True Stories II (& Poetry)

by Ed Davis on December 3, 2015

So did I send my childhood pal, terminally ill with a brain tumor, the memoir I’d written describing a traumatic event that happened in 1965 when we were adolescents growing up in southern West Virginia—an event that tore apart our previous friendship and sent him into hiding and aligned me with our peers against him? (As I wrote in my previous blog post.)

Not at first.

I was reluctant to bother my friend with a memoir that was more about me—my role and my guilt—than about his reaction to public humiliation. And yet I found myself ready to face my role and finally get at the truth about what really happened.

I rewrote the piece, transforming telling into showing, striving for as much factual accuracy as I could, despite the intervening half-century time lapse. Finally I wrote my friend and asked him if I could send him my description of that summer. His answer:  “Send away.” I did and sweated razor blades awaiting his response, wondering whether I’d gotten significant details wrong, or, worse, awakened dogs which had lain peacefully sleeping.

When, after a few days, I saw in my in-box an email from him, I took a deep breath, uttered a quick prayer and opened his message. “You did well,” he said. He didn’t correct a single detail, though I’d decided I’d be happy if I got things mostly right. “May I have a version without curse words to share with my parents?” he queried. “I don’t think they ever really understood what happened.”

After excising the 3-4 words that might offend parental sensibilities, I sent him the sanitized version, blessed by his acceptance, astonished and relieved. We exchanged a few more emails and he told me at this point in his life, he has “few regrets and no resentments” (and gave me permission to share his words).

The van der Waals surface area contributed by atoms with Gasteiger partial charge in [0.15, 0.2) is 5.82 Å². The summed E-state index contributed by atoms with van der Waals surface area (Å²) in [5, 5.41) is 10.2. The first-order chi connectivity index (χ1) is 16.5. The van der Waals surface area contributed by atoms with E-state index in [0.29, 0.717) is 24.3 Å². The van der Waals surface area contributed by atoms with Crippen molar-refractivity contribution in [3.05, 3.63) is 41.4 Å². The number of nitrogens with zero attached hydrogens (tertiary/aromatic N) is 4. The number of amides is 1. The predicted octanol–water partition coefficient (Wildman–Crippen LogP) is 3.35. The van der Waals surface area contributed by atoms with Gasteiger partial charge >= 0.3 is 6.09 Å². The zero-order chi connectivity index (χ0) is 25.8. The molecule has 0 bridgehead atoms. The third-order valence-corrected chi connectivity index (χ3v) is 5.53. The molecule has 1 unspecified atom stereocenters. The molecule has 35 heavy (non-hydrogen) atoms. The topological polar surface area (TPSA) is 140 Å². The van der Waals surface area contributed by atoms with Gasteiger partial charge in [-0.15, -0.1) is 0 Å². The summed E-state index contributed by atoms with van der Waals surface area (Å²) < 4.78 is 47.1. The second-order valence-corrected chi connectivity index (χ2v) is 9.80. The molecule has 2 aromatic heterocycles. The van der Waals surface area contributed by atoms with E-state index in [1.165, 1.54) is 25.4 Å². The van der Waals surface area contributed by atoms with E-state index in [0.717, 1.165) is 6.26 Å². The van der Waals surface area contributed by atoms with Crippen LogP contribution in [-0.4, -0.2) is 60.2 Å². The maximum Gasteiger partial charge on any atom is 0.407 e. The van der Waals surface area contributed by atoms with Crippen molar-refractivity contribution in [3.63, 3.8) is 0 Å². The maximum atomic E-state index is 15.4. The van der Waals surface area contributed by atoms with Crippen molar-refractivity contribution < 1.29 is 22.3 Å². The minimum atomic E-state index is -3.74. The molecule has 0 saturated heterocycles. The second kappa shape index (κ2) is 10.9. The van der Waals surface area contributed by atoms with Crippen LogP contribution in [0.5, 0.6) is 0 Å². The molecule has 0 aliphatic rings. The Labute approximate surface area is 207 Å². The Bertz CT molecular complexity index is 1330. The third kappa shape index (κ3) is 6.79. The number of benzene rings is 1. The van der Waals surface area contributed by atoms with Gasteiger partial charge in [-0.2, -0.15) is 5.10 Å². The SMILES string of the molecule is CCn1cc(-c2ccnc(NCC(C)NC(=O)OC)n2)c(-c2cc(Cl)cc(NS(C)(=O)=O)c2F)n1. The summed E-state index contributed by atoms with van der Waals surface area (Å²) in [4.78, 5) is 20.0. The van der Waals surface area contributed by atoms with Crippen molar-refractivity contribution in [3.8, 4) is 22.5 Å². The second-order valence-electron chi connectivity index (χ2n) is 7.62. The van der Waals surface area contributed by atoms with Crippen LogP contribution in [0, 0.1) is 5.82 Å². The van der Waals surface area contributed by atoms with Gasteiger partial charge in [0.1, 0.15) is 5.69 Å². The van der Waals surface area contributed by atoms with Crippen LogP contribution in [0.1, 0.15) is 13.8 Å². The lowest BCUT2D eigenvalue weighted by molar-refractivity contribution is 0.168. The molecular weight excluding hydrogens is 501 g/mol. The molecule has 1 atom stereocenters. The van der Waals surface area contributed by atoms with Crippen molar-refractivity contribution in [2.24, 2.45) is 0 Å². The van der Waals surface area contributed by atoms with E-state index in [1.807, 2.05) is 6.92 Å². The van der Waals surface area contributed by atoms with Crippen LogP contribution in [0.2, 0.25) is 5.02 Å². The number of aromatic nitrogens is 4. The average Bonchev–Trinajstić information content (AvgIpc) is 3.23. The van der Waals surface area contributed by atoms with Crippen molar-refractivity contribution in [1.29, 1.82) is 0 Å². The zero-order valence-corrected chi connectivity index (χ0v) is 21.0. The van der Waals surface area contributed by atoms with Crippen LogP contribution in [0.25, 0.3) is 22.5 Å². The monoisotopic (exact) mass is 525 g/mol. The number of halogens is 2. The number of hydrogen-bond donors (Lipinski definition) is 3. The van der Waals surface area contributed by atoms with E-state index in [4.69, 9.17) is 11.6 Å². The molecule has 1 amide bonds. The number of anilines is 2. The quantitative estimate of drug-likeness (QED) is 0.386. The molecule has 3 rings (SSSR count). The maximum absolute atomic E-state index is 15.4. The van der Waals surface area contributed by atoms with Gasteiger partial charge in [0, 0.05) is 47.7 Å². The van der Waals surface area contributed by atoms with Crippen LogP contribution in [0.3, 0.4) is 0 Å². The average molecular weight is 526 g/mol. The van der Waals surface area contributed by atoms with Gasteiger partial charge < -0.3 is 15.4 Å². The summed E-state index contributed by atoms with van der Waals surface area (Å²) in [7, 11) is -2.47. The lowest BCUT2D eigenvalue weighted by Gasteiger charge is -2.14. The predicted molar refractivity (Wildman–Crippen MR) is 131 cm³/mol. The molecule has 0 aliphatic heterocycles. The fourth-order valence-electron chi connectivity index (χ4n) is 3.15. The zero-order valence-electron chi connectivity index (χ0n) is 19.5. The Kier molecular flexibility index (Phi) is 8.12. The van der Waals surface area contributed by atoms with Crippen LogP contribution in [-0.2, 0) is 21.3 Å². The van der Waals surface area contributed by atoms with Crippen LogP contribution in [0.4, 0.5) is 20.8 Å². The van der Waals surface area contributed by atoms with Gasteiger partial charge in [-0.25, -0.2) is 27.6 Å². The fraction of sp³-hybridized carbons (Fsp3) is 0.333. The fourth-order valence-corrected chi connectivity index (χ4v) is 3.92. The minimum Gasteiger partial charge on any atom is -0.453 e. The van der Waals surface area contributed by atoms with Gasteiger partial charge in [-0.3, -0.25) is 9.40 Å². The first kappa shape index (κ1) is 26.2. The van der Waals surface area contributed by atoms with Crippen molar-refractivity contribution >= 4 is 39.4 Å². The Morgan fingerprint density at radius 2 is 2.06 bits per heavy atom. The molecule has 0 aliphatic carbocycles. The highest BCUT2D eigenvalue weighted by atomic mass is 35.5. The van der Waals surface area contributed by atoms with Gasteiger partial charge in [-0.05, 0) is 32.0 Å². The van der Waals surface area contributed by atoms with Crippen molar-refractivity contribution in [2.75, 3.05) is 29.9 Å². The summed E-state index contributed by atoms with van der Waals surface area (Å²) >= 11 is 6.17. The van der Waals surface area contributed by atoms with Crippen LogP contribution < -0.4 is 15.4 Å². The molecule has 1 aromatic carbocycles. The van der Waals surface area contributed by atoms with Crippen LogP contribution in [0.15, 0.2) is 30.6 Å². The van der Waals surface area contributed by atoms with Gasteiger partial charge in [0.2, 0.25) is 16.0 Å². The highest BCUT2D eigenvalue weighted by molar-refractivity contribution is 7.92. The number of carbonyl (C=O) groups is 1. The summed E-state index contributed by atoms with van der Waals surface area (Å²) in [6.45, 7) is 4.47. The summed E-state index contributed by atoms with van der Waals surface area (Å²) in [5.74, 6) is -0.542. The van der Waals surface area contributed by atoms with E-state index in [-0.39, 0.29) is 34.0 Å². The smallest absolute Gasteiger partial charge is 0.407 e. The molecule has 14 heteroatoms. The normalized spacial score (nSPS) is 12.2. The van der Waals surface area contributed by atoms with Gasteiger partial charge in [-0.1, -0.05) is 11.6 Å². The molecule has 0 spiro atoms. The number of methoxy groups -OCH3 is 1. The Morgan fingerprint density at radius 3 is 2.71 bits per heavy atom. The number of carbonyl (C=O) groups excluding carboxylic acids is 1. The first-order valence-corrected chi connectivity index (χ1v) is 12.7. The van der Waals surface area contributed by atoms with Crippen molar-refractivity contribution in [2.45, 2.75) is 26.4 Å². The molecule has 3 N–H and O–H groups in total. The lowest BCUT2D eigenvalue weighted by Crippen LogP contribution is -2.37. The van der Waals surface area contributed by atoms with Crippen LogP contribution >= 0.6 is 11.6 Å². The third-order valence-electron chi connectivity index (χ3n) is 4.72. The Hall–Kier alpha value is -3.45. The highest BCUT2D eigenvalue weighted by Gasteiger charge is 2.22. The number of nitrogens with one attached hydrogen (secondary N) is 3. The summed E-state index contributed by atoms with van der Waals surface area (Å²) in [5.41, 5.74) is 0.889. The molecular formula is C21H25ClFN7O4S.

So what, you may ask, did telling this true story do for me? Though my friend blessed me by accepting my version of events, he never uttered the words I forgive you—nor does he need to. I also have a few regrets, such as not standing up for him, regardless of the social cost. Would his forgiveness erase what happened? No. The forgiveness I need is my own. And I’m working on that.

One more time:  Reading at Glen Helen!

The fourth annual Solstice Poetry Reading will take place at Glen Helen’s Vernet Ecological Building on December 11, 7-9:00 p.m.

This year’s readers scheduled readers include Matthew Birdsall, Robert Brimm, James Brooks, Grace Curtis, Audrey Hackett, Joshua Hayward, Suzanne Kelly, Fred Kirchner, Sierra Leone, Stella Ling and Dennis Loranger.

The scheduled poets will each read for 3-5 minutes each, followed (after a wine and cheese reception) by open mic. This year’s theme is The Sacred Solstice.

I’d love to see  you there!

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